Identifying tropospheric sources of synoptic time-scale increases in Zonal Available Potential Energy (APE)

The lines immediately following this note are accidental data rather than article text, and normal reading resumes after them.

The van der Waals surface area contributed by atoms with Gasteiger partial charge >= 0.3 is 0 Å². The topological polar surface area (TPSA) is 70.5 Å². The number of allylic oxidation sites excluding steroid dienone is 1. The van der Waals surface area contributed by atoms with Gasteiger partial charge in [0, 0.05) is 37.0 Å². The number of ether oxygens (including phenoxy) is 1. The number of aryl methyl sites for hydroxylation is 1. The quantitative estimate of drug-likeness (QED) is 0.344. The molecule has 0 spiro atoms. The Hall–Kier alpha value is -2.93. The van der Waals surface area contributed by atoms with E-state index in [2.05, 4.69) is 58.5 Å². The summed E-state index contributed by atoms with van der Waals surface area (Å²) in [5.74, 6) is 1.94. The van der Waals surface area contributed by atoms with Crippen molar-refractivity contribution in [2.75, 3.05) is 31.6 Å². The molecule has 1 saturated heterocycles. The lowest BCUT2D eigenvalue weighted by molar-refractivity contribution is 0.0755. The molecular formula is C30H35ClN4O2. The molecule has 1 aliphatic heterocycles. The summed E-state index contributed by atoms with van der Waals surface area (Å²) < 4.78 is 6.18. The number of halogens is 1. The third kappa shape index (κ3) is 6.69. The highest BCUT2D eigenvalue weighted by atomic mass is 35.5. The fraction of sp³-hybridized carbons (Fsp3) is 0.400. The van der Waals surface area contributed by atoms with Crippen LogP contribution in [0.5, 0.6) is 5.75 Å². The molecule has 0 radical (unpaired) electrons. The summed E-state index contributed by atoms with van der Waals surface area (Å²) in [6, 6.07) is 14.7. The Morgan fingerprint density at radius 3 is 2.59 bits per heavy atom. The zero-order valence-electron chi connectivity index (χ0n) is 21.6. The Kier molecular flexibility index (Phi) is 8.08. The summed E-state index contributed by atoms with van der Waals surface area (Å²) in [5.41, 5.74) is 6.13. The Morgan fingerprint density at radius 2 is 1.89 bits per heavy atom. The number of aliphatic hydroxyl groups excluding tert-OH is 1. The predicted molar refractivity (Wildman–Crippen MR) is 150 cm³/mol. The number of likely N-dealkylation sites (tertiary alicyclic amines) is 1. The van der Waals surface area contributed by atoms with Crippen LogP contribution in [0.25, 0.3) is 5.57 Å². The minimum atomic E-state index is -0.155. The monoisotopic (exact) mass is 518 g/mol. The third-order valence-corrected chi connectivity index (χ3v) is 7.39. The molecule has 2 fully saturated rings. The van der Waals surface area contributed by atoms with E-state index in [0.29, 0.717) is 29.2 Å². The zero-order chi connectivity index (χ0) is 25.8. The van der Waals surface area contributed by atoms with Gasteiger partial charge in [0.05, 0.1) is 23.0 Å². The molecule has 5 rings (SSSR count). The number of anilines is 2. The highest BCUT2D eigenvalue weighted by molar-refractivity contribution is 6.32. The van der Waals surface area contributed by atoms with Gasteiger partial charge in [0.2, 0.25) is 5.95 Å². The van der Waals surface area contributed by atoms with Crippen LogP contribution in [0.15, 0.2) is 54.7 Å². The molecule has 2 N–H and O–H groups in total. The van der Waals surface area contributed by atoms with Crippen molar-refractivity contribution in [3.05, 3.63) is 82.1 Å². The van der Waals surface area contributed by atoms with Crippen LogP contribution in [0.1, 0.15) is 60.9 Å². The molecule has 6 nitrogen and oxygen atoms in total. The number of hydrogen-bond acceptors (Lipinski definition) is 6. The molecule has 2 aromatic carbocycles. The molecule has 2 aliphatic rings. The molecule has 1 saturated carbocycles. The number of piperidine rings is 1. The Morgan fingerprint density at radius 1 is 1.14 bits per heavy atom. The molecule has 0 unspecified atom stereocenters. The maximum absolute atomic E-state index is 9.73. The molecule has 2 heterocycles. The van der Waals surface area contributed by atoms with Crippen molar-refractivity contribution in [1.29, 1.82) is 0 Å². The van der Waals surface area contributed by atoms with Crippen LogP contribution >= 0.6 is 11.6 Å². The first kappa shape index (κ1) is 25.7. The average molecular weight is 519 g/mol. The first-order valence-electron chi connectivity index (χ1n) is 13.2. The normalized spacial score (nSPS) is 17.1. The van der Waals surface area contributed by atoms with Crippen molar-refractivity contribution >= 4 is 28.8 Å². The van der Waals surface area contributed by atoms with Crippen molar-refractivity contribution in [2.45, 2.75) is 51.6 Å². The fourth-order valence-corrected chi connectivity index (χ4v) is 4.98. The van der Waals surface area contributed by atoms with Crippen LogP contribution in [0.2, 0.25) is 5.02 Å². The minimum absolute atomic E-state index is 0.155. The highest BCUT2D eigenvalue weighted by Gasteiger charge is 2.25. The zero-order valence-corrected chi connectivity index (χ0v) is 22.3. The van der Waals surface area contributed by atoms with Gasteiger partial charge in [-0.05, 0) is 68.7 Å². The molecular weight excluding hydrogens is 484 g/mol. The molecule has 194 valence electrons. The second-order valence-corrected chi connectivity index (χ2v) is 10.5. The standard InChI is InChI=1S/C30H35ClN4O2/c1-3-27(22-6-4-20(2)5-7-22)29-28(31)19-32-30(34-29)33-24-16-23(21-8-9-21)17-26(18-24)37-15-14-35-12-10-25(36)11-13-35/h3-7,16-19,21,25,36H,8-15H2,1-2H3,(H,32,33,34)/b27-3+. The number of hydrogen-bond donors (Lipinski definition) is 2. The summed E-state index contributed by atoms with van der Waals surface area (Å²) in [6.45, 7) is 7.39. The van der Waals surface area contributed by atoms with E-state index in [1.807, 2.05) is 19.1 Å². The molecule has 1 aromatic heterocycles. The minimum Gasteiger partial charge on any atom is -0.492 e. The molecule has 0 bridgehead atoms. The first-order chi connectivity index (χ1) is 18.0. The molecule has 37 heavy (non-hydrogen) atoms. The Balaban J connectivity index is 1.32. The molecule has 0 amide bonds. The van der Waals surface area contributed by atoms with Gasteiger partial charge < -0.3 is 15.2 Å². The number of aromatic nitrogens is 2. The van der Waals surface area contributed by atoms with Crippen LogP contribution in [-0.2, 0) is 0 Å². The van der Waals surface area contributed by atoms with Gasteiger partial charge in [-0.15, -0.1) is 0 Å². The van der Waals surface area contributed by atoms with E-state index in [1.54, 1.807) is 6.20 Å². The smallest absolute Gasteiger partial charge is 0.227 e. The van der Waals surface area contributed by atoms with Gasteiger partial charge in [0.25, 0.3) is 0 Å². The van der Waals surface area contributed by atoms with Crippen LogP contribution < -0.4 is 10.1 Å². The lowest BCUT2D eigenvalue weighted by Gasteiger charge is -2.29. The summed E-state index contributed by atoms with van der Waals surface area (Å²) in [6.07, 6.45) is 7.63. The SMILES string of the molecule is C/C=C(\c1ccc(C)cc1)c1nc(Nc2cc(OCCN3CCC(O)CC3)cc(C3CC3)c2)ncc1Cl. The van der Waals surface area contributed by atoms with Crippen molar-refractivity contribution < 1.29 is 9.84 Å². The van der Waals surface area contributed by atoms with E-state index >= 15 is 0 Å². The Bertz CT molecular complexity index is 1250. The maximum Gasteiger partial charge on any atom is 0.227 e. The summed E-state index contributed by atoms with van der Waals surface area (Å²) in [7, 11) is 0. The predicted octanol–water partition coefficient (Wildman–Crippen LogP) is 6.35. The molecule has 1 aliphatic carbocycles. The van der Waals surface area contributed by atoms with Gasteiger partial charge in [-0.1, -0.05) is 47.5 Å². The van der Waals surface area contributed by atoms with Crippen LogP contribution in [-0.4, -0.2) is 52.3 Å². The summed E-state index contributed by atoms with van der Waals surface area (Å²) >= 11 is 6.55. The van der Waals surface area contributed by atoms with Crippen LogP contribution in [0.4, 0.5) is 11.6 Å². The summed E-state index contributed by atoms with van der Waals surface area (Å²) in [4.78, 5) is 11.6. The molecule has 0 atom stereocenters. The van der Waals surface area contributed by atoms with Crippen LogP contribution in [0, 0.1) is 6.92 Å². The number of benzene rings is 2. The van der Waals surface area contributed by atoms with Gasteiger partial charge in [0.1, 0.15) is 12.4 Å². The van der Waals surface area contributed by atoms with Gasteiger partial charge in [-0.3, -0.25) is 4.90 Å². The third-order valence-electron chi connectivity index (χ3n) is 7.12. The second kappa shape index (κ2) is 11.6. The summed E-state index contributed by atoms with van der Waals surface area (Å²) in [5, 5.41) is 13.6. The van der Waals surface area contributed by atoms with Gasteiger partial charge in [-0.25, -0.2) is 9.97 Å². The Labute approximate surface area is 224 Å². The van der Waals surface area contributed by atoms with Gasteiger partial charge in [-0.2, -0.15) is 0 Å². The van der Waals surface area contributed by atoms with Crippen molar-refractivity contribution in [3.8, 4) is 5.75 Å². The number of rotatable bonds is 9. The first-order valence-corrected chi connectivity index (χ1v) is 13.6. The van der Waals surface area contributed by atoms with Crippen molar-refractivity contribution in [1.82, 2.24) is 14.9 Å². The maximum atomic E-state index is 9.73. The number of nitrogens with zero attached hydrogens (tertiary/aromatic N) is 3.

Available Potential Energy (APE), which approximates the overall strength of the general circulation in the troposphere, has been shown to be modulated on time scales ranging from synoptic time scales (3-10 days) up to annual time scales. Though previous studies have established a strong framework for the physical mechanisms modulating APE on annual time scales and depleting APE on sub-seasonal to synoptic time scale, little has been done to examine the ability for APE to increase on synoptic time scales. Applying an objective, standardized anomaly-based identification scheme to identify synoptic time scale increases in daily (1979-2011) zonal APE (ZAPE), we find 160 buildup events which are sub-divided both by season and into two categories based on how anomalous the final ZAPE anomaly is. Using these categories, we attempt to examine sources of increase in ZAPE based using several zonal mean approaches: energetic conversion terms, energetic generation terms, thermodynamic budget terms, and perturbations to the U, V, and omega decomposition of the wind. Our results suggest that rapid buildups in ZAPE are not so much a function of ZAPE generation as they are a function of a large-scale reduction in baroclinic conversions from ZAPE to eddy APE (EAPE). Furthermore, there are statistically significant changes to the zonal mean tropospheric circulation, which will be commented on in the context of impacts on thermally direct circulations.